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Kelvin Mulembe, an advocate and immigrant from Zambia, approaches his third year at Wesley Theological Seminary pursuing his Master of Divinity.
C2C: What are you up to this summer?
KM: I started my summer intensive Practice in Ministry and Mission internship [required field training] with Church World Service in their Washington, D.C. office. I am working with Jen Smyers (Associate Director, Immigration and Refugee Policy) and the Rev. Noel Andersen (Grassroots Coordinator for Immigrants’ Rights). CWS is a global ecumenical faith-based organization. I was immediately plugged into the work as an Immigration and Refugees’ Rights Fellow. My first day I manned the registration table for the “Fast 4 Families” conference at Capital Hill Hotel. The second day, I was drenched in pouring rain with 100 or more others on Capitol Hill praying for our representatives to act on immigration reform. Then we later held a rally and prayer vigil at the former majority leader Eric Canter’s office on the day of election not knowing he was going to lose the primary that very evening. This was my first time going to speak with our elected congressmen and congresswomen. It was an empowering experience.
C2C: How is this experience shaping your theology?
KM: Listening to the stories of individuals impacted by our broken immigration system has opened my prophetic eye to see injustice. The more I read the Bible, the more I see clearly that the whole story of Israel and the whole story of our Christian faith is a story of immigration. There are many biblical references of this. Jesus was an immigrant from the time he was an infant. Mary and Joseph –the blessed parents of our Saviour– were refugees in Egypt. Abraham and Sarah were immigrants. Genesis 20:1 “Now Abraham journeyed from there toward the land of the Negev, and settled between Kadesh and Shur; then he sojourned in Gerar.” Lot and his daughters were immigrants. David and his two wives and a group of his men escaped Saul’s violence and settled among the Philistines in Gath (1 Sam 27:1-3). Even our commissioning by Christ instructs us to go into the whole world and proclaim the good news of the Kingdom–that is an immigration story.
C2C: How will this experience shape your ministry after you graduate from Wesley?
KM: The church must care about immigration–not just about reform, but also our attitudes. Churches must become sanctuaries in which people who are being persecuted or are fearful of their lives (like Sarah and Abraham) can find solace and hope. They should find men and women who have generous hearts like Abimeleck who can hear the voice of God and extend generosity to the immigrant. I believe that this experience is shaping my prophetic understanding of what it means to have the love of God and of neighbor. In fact, I think the church must stop using terminologies like “welcoming the stranger.” No fellow human is a stranger, for it perpetuates the stigma of identity–of seeing the immigrant and the other.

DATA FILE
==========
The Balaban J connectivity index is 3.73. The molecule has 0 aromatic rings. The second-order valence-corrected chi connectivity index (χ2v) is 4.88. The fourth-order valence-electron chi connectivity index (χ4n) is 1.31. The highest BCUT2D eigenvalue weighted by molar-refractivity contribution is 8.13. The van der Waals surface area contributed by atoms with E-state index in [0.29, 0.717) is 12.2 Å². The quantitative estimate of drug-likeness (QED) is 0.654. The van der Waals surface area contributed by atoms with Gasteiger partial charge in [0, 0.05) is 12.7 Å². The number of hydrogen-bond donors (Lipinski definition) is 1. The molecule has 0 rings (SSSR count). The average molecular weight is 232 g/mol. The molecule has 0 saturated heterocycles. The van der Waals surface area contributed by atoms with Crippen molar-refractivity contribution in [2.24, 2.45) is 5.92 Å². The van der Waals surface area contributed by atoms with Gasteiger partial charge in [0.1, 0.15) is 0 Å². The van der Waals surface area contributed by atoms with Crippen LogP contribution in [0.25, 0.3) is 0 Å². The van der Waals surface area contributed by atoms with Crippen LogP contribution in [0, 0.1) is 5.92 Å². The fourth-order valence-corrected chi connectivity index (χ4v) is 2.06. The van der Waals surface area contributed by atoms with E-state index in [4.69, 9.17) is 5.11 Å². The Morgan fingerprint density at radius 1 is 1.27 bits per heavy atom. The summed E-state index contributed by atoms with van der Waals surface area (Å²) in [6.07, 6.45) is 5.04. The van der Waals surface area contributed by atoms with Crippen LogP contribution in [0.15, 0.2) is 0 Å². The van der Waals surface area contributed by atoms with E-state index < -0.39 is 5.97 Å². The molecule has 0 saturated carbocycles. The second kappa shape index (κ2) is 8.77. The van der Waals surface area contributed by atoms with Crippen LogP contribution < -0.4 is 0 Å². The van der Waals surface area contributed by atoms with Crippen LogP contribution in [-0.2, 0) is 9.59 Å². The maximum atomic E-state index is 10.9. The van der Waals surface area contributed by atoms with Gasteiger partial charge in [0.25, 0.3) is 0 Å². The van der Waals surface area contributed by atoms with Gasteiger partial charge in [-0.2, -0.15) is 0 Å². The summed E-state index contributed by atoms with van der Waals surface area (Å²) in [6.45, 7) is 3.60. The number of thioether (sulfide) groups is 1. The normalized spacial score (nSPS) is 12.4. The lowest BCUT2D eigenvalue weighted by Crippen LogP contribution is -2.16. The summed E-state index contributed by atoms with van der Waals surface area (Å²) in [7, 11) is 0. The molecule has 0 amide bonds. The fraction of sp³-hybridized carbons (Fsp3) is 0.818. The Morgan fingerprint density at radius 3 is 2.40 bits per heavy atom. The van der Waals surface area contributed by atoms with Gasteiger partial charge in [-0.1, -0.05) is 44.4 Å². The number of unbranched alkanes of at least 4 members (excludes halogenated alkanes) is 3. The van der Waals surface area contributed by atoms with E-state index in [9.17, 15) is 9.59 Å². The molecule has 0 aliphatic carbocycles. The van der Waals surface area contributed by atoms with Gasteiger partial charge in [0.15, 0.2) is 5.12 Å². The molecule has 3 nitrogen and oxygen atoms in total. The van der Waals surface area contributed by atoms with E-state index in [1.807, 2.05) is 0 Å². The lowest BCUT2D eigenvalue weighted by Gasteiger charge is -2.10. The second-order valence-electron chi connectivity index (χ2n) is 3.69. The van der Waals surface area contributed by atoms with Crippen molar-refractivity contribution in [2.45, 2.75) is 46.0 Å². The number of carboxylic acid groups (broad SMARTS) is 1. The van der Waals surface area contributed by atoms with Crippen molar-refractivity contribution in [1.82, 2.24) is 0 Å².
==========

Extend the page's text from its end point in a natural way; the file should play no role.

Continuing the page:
C2C: Why is this particular work so important for the church?
KM: It is what God has called us to as the church. Our gospel is a story of welcome to those on the margins, the homeless (not just the un-housed), those who are invisible to the undiscerning eye, those who are in the shadows, the uncounted–or those we refer to as “undocumented.”
C2C: What has been the most enjoyable part of the internship for you?
KM: Meeting people, sharing stories and being among individuals who are passionate about embodying mercy, justice and humility. I am enjoying being part of the prophetic voice in the public square and not hiding inside our church “walls.”
Community members can get involved in immigration advocacy by participating in a host of events urging The Obama Administration to stop deportations taking place July 31- August 1 in Washington, D.C.
Fannie Robinson completed the Wesley Heal the Sick program’s Health Minister Certificate this past spring. She is now putting her education to practice in a ministry she leads with her husband called “Married and Engaged Couples Ministry.”
“The class allowed me to focus on kingdom building and various ways to implement what I was being taught. I am using what I learned to keep on doing what I was doing, but maybe with more zeal and vigor! I am held at a higher standard of accountability.”
Urban Fellow Jazmine Steele is spending her summer interning with Street Sense Newspaper. The biweekly newspaper focuses on poverty issues in D.C. and empowers the homeless community by allowing them to write articles and sell the newspapers all over the city. Steele serves as an editorial intern helping to edit, write and layout the newspaper in addition to providing self-improvement workshops for the vendors to develop their writing and life skills. Steele is committed to using her journalism background to uncover new ways to do ministry in a fast-paced 21st century world.
Check out Steele's articles in Street Sense here
Registration for Health Minister & Faith Community Nurse Certificates
Wesley Classes Begin
August 25, 2014
25th Annual Health Ministries Association National Conference
September 15-17, 2014
“Celebrating 25 Years of Health Ministry-Transforming Lives in Faith Communities and Beyond”
(Formerly Urban Fellows Newsletter)
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